Muslimcook who saved life of Gandhi
By Suhail Ahmad Wani
History is often a medley of versions of an event in the past, gradually embellished over time. We all know about the brutal TinKathiya system which was prevailing in Champaran district until Gandhi ji led the Champaran Satyagraha movement, under that system the tenant farmers were forced to mandatorily cultivate Indigo crops in three Katha of land on every twenty katha(one bigha) they owned. Since, indigo crops were poorly compensated by Britishers& European Indigo mill owners and in case of refusal to cultivate Indigo crops, farmer had to face heavy taxation. Farmers were force to leave under miserable condition. When Gandhi ji arrived at Champaran, the news spread like in the region like a wildfire and he was greeted by a large crowd of peasants at railway stations all along the way from Muzaffarpur to Motihari.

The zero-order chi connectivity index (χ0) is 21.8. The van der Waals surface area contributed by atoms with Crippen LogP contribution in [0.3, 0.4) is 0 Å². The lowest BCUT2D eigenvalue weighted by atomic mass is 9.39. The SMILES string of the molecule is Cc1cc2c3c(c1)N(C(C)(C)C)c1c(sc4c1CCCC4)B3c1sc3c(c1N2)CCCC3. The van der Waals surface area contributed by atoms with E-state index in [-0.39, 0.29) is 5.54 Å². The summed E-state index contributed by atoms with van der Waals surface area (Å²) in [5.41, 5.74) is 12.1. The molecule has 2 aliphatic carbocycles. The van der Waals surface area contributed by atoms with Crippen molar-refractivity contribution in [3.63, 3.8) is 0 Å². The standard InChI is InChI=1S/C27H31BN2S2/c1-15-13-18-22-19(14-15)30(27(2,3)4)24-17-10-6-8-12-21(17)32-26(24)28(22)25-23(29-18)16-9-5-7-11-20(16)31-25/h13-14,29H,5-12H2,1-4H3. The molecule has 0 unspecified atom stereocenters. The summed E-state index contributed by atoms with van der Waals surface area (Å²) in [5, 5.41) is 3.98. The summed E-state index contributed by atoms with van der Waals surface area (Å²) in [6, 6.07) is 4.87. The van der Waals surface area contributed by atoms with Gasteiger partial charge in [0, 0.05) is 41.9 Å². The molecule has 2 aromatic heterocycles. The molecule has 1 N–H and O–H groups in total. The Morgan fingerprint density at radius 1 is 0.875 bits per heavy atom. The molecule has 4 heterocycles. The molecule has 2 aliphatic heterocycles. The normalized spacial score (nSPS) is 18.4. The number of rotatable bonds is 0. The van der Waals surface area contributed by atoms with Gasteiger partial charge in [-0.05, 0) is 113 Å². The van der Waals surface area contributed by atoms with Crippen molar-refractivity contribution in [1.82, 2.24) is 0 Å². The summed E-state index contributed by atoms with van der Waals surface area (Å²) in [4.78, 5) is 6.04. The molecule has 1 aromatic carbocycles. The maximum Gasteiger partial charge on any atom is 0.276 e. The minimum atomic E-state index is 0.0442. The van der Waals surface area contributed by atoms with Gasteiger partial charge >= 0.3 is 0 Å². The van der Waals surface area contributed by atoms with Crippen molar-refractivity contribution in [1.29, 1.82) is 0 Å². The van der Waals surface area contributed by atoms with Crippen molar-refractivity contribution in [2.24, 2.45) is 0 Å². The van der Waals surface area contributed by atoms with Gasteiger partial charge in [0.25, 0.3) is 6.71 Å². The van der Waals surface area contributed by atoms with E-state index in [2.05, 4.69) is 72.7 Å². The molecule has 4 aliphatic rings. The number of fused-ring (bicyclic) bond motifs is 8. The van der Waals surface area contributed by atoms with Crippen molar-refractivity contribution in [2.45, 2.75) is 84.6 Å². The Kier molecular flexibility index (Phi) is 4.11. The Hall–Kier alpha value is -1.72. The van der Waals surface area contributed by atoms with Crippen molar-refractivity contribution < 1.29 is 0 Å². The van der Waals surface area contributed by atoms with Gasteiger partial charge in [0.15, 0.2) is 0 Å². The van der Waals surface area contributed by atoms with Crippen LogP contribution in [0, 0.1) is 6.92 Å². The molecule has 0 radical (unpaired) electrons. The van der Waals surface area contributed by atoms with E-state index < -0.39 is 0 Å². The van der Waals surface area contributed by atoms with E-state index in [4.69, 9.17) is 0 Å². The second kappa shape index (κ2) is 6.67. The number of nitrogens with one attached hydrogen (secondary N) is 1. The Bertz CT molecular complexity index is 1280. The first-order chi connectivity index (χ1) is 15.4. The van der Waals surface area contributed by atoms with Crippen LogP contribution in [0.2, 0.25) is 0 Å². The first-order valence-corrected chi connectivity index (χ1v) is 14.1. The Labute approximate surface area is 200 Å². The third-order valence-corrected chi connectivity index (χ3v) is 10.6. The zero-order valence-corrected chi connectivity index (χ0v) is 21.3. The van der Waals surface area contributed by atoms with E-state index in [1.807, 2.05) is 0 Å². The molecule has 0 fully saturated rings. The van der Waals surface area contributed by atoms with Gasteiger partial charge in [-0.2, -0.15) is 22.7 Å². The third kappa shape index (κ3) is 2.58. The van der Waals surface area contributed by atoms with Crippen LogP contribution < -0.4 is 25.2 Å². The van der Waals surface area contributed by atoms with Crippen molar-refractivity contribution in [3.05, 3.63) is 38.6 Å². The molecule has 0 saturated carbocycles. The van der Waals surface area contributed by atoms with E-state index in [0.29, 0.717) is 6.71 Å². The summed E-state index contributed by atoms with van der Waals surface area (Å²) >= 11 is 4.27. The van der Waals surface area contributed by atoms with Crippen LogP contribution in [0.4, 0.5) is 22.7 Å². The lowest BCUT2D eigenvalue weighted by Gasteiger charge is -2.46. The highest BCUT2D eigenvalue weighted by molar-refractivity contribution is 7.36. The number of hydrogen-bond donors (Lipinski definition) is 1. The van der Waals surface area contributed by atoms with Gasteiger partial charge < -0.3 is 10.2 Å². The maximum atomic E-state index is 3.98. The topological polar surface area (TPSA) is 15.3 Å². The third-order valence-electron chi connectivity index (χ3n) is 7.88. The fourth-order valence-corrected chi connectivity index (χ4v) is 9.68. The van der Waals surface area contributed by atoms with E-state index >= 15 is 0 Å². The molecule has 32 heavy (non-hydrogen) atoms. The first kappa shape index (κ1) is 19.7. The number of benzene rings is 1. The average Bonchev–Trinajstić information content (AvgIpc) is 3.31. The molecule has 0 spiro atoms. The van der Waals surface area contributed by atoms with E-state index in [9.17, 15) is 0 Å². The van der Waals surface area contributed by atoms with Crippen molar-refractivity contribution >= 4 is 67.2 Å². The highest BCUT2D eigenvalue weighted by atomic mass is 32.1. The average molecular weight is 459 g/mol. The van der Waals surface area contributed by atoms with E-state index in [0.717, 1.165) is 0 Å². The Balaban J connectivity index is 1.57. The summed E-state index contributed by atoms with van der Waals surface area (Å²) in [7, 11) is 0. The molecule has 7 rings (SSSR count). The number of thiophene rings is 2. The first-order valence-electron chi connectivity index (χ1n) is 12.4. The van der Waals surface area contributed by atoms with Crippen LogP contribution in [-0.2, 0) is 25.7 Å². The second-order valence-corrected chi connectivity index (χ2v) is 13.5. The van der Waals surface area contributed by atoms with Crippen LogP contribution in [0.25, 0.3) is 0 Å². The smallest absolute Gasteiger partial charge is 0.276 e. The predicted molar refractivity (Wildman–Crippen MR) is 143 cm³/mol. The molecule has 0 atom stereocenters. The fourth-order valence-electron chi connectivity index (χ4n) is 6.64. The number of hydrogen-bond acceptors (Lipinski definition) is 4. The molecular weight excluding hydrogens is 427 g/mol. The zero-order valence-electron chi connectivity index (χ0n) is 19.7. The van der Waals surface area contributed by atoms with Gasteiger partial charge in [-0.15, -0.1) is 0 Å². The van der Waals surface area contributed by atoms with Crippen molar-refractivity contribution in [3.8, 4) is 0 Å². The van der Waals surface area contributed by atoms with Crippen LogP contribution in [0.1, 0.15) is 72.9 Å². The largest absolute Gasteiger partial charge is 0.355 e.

Since, Indigo mill owners and Britishers officials were aware about Gandhi’s leadership ability and capability to fight against atrocity and torture. They were also keeping a sharp eye on all developments.